The first moment Tyler Ennis truly felt like he was in the NHL happened against Tampa Bay last weekend, when the rookie had a brush with greatness while rubbing shoulders with Martin St. Louis during a faceoff. The Lightning winger was the player Ennis admired most when he was a kid.
Wait, he still is a kid.
Ennis is 20 years old but looks 16 and plays like he's 26. He made his debut in November after rushing to Philadelphia and scoring a goal against the Flyers, but he was back on a plane bound for the AHL in nothing flat. Tuesday marked his fourth straight day with the Buffalo Sabres, and today will mark his fourth NHL game.
"He does look young. He looks like he should be on a bantam team," Sabres coach Lindy Ruff said with a laugh Tuesday after a 30-minute workout in HSBC Arena. "But it's incredible how good some of these kids are."
The Sabres, who play at home tonight against the Florida Panthers, are inching toward the Northeast Division title. They had a five-point lead over Ottawa with seven games remaining and two contests in hand. The Senators beat the Capitals, 5-4 in overtime, on Tuesday night. Buffalo visits Toronto on Thursday and Montreal on Saturday.
If they're looking for something positive to take from injuries to Thomas Vanek, Tim Connolly and Patrick Kaleta, it's the opportunity to see their young players down the stretch in games that matter. Ennis was summoned from Portland last week along with Nathan Gerbe and Mark Mancari. All three have played well.
Ennis has three points in his first three games and has not looked out of place since he was promoted Saturday from Portland. He's small like St. Louis, talented like St. Louis and fearless like St. Louis. He also was effective like St. Louis in the Sabres' playoff-clinching rout over the Bolts.
"I didn't say anything to him," Ennis said. "I was a little nervous."
The 5-foot-9, 163-pound Ennis had two assists in the 7-1 victory and showed why the Sabres selected him 26th overall in the 2008 NHL draft. He already has NHL hands and speed. He has shown no problem overcoming his lack of size, which was the reason St. Louis wasn't drafted and something he had to overcome.
St. Louis, of course, became one of the best players in the NHL. He won the Hart Trophy as the NHL's Most Valuable Player after leading the league in scoring and the Lightning to the Stanley Cup in 2004. He has 508 points in 486 games over five-plus seasons.
"He's been a definite role model," Ennis said. "I try to pattern my game after his. He was undrafted. It was cool to be on the same ice with him. You sit back and you're glad you're here, but you can't sit back too much because you get caught up in it. I'm just trying to get used to it, I guess."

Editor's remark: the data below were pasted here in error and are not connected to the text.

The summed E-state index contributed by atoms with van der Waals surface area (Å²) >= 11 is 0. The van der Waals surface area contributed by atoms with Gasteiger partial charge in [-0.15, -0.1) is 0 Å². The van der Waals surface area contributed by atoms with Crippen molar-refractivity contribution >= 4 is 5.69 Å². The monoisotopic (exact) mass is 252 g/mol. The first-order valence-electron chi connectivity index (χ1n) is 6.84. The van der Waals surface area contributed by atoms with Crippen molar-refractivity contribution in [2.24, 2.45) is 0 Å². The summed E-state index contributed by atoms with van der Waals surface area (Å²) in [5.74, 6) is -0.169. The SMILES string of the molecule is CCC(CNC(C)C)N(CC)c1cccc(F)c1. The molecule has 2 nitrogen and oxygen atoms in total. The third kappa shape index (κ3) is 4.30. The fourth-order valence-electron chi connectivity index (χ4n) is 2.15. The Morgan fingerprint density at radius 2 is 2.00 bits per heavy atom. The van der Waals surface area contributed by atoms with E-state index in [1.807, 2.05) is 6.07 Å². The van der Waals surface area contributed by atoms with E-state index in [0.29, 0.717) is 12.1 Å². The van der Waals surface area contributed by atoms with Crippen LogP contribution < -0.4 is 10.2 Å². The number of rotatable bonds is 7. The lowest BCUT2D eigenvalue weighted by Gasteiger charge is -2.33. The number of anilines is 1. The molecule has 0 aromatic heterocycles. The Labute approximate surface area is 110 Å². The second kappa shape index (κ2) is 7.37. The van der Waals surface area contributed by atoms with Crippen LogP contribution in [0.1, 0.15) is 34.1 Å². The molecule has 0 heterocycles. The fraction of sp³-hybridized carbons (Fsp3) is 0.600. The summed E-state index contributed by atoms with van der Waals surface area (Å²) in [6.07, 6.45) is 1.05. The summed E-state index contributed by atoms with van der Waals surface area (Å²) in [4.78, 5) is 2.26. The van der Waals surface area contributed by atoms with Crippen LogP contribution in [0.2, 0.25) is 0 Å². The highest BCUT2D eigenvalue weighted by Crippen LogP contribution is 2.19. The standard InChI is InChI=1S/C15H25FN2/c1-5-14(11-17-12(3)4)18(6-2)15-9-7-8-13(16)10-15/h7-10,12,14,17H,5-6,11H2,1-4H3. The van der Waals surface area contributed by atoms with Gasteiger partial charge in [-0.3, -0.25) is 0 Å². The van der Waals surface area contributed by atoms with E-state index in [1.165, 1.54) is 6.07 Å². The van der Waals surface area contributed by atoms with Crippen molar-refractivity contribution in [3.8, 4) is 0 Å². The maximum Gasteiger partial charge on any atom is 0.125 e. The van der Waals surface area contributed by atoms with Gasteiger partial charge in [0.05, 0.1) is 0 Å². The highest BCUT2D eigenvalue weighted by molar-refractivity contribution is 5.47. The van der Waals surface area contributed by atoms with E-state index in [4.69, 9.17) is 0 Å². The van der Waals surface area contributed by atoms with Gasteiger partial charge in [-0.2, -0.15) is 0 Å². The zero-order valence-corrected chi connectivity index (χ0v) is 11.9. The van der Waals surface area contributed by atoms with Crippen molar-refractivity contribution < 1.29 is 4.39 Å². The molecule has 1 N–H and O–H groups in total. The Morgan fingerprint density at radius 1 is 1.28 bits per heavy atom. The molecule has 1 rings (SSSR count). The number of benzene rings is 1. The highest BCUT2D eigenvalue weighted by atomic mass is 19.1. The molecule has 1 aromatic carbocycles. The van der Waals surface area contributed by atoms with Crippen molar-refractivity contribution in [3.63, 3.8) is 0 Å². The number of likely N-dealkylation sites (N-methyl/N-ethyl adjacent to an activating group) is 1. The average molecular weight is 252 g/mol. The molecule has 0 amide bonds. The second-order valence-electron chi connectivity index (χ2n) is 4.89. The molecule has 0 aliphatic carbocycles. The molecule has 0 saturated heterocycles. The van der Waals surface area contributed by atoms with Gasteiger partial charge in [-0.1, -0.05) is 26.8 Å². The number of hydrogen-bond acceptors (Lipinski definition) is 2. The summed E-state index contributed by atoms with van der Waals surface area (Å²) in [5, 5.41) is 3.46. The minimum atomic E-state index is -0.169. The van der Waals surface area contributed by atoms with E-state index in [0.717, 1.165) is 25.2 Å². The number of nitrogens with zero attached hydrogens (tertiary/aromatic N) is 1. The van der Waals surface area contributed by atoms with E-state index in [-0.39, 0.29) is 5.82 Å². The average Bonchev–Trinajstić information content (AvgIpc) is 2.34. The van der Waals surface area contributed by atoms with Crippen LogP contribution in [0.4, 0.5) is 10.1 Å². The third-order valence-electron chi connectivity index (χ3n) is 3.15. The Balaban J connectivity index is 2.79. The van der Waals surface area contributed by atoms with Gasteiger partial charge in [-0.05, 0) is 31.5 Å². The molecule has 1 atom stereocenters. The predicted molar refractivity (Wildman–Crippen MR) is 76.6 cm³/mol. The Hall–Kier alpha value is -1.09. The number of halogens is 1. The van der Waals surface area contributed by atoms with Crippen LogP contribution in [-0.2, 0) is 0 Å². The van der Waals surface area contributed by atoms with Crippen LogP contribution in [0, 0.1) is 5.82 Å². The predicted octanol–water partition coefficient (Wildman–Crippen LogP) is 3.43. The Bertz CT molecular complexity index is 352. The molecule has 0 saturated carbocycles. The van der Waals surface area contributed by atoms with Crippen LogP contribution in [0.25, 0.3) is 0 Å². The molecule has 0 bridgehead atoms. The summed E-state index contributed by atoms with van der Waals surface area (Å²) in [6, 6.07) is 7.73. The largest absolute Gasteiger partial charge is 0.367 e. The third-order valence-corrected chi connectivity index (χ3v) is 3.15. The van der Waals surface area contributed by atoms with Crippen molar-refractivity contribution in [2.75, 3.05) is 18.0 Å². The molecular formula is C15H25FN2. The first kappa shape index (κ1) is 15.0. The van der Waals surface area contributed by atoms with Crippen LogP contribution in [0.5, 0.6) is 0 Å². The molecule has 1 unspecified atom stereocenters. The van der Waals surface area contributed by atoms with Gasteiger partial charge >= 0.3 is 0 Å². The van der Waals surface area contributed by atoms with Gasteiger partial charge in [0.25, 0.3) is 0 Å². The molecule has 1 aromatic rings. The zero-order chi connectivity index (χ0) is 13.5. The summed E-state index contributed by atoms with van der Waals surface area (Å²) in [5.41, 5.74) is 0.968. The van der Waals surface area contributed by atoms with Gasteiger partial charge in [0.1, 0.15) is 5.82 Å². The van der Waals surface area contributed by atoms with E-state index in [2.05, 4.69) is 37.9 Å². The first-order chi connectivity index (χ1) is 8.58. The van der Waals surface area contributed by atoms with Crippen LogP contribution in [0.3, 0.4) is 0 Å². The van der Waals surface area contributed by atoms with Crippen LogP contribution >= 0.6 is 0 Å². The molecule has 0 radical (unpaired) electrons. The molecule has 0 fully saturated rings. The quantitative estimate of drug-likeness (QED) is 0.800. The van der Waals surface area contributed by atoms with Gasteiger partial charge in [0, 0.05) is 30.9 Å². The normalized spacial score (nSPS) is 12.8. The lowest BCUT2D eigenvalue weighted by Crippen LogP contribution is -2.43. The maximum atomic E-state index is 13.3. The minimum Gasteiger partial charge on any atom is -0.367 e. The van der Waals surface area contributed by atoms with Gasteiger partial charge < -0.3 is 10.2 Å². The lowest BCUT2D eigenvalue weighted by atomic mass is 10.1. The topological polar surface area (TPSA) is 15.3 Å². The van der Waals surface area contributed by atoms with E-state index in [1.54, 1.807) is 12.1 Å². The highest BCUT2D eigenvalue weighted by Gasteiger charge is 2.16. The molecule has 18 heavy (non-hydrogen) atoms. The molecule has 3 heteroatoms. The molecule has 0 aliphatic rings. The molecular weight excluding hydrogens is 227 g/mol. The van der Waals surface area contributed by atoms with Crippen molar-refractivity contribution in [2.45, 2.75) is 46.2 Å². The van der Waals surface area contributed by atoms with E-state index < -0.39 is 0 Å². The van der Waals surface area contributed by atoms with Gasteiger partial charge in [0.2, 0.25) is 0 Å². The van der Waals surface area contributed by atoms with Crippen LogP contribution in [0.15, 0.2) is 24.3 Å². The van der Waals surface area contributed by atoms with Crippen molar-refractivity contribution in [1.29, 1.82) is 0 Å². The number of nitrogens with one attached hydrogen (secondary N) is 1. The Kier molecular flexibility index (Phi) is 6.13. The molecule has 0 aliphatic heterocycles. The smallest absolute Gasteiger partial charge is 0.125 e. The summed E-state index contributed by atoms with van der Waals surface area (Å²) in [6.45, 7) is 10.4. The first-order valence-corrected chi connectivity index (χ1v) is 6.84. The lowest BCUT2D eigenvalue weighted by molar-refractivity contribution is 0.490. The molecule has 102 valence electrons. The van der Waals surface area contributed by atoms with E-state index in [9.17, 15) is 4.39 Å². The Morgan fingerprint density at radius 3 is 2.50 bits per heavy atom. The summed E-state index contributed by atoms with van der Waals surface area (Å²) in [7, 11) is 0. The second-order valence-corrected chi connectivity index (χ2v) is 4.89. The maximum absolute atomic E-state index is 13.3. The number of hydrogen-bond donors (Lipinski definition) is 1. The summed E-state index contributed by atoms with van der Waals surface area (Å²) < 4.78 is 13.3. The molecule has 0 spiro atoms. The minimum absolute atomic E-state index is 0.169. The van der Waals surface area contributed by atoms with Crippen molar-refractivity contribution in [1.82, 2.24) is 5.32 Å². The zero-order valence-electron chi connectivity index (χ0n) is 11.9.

Ennis played left wing on a line with Jochen Hecht and Jason Pominville in a 3-2 victory over the Bruins. He will likely stick around with Gerbe and Mancari until Vanek, Connolly and Kaleta recover from injuries. All three veterans are expected to miss several more games. Kaleta could be out for several weeks.
At the very least, the three rookies provide a glimpse into the future. It looks bright for Ennis, who is very creative and has terrific vision. He has plenty of speed for the NHL, but he doesn't look like a water bug on the ice. He plays under control and has no qualms about skating into tough areas around the net. He's even better when given time and space.
Ennis missed five games this season but still leads AHL rookies in scoring with 23 goals and 65 points, second behind Mancari in both departments for the team lead. He also was named the AHL's Most Valuable Player in the All-Star Game.
"He's what we call greasy," Ruff said. "He has great lateral movement. He can go left or right. It's the history of being a small man in the big game. He knows how to avoid the big collisions, but at the same time he's in traffic a lot. I find that incredible when you look at him and Nathan and the way they can operate at such a high level."
Gerbe also has made progress in an injury-plagued season. He played well against Boston while riding the left wing with center Paul Gaustad and Mike Grier. The Super G line? Not quite, but Gaustad has scored in three straight games. His and Grier's size and aggression mixed with Gerbe's skill caused problems against the Bruins. Mancari banged around with Matt Ellis and Adam Mair.
The Sabres knew the potential was there with Ennis. They wanted him to develop at the right pace this season and earn his way with a year in Portland. The AHL doesn't have the speed and skill you see in the NHL, but it's every bit as physical.
"He competes and has more patience with the puck than almost anyone on our team," Grier said. "It's pretty rare and a great trait to have, especially when you're a skill guy. He sticks his nose in there and doesn't back down. It's been pretty impressive. You have to be pretty happy if you're a Sabres' fan."